|Summary: At the economic heart of the battle over Ukraine is energy, specifically shale gas, which lies under the contested region that includes the crash site of MH17. Royal Dutch Shell signed a $10 billion deal with the Ukrainian government early last year to drill exploratory wells. But earlier this week it was forced to put its plans on hold as fighting in the region intensified.|
|Key take-out: Currently Russia meets around a third of Europe’s demand for gas, half of which travels through Ukraine. But conventional supply is peaking, and Russia is in need of other energy sources. It seems Ukraine definitely fits the oil and gas bill.|
|Key beneficiaries: General investors. Category: Oil & Gas.|
Investors are right to be wary about the geopolitical tensions involving Russia and Ukraine, as the US and Europe impose sanctions following the tragic downing of Malaysia Airlines flight MH17. (To read more, see Adam Carr's article Weighing up the Russian sanctions).
But what’s far less recognised – and which could have huge ramifications on global markets – is how MH17 is connected to the supply of a commodity crucial to Europe, with the plane shot down remarkably close to a promising prospective shale gas zone.
Currently Russia meets around a third of Europe’s demand for gas, half of which travels through Ukraine via the Ukraine Gas Transmission System (UGTS).
Arguably, the main driver of the tensions and consequent conflicts between Ukraine and Russia isn’t about Russia’s geopolitical move to increase its power, but about the future supply of gas. Experts have warned for years that conventional gas via the UGTS is peaking, and that other sources will be required.
Ukraine has scrambled to be self-reliant on gas amid the ongoing hostilities. In July the situation was further aggravated after Russian energy giant Gazprom cut off natural gas supplies to Ukraine over nearly $US2 billion in unpaid bills.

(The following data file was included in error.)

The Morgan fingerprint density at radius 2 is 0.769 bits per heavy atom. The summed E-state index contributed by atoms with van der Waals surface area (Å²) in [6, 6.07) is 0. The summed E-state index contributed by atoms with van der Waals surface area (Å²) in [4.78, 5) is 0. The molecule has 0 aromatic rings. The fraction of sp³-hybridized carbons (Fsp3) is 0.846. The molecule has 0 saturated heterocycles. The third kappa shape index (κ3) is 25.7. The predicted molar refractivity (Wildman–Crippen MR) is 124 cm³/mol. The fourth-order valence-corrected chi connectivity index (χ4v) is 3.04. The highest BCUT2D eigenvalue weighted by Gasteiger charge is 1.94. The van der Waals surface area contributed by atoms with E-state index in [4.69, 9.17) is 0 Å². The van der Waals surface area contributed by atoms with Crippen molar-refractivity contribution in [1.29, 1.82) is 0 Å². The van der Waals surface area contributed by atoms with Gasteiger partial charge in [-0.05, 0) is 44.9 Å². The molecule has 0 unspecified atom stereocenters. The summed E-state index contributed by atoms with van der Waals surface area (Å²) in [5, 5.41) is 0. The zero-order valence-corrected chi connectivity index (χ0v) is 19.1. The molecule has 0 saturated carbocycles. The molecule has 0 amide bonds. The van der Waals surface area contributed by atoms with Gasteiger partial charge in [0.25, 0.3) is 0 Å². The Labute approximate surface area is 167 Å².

One of Ukraine’s initiatives has been to issue exploratory licences allowing companies to drill for shale gas. Notably, Royal Dutch Shell signed a $10 billion deal with the Ukrainian government early last year to drill exploratory wells.
Earlier this week (Thursday July 31) Shell, the Anglo-Dutch oil and gas company, declared force majeure for an exploration project in the country which, in a horrible coincidence, was near the crash site of MH17.
While shares in the multinational company jumped 2.8% on the day as a result of a profit beat, Shell chief executive Ben van Beurden cautioned that a joint venture between Shell and Gazprom including a shale project could be subject to the sanctions, though Shell isn’t as exposed to Russia as some of its ‘big oil’ competitors.
The sanctions don’t restrict conventional gas (EU member states are too dependent on this gas to include it in the initial sanctions), but they do prohibit exports of technology to Russia to extract oil via shale, deep water drilling and in the burgeoning development region of the Arctic.
British Petroleum (BP) is the most exposed to the Russian sanctions as the largest foreign investor in the country. The company produces about a third of its crude oil output in Russia, largely thanks to its 19.75% stake in Russian state oil company Rosneft.
Shares in BP fell 2.5% to £484.25 on Tuesday (July 29, 2014) – the company’s biggest one-day fall in 12 months – after the company reported a rise in second-quarter profit, mostly because of its relationship with Rosneft.
Though BP said the sanctions hadn’t impacted its business yet, it warned that could change and that further sanctions “could have a material adverse impact on our relationship with and investment in Rosneft, our business and strategic objectives in Russia and our financial position and results of operations”.
Other oil & gas majors including French company Total and US company Exxon Mobil have also issued warnings about the sanctions in recent results.
Compounding the problem for the oil & gas companies is increasing competition from China. In May, Russia and China signed a $US400 billion gas supply deal, opening up a new market for Russia as it risks losing customers in Europe. With a growing petroleum industry of its own, China will emerge as an alternative supplier over the next few years.
It’s clear the sanctions imposed by Europe and the US, particularly if more are set, could have a long-lasting, negative impact on the western oil and gas giants and, by extension, global markets.
Gas supply to Europe is already at a precipice. Numerous reports, including the World Bank Report in 2007, have warned Russian gas production by conventional means is on a bumpy plateau. Indeed, just last month the Russian finance ministry predicted a $US4.5 billion decline in 2016 oil export revenue from an earlier figure which had been put forward in the federal budget.
Unlocking unconventional gas is the way forward, but whether it’s western companies that hold the keys is becoming increasingly debatable.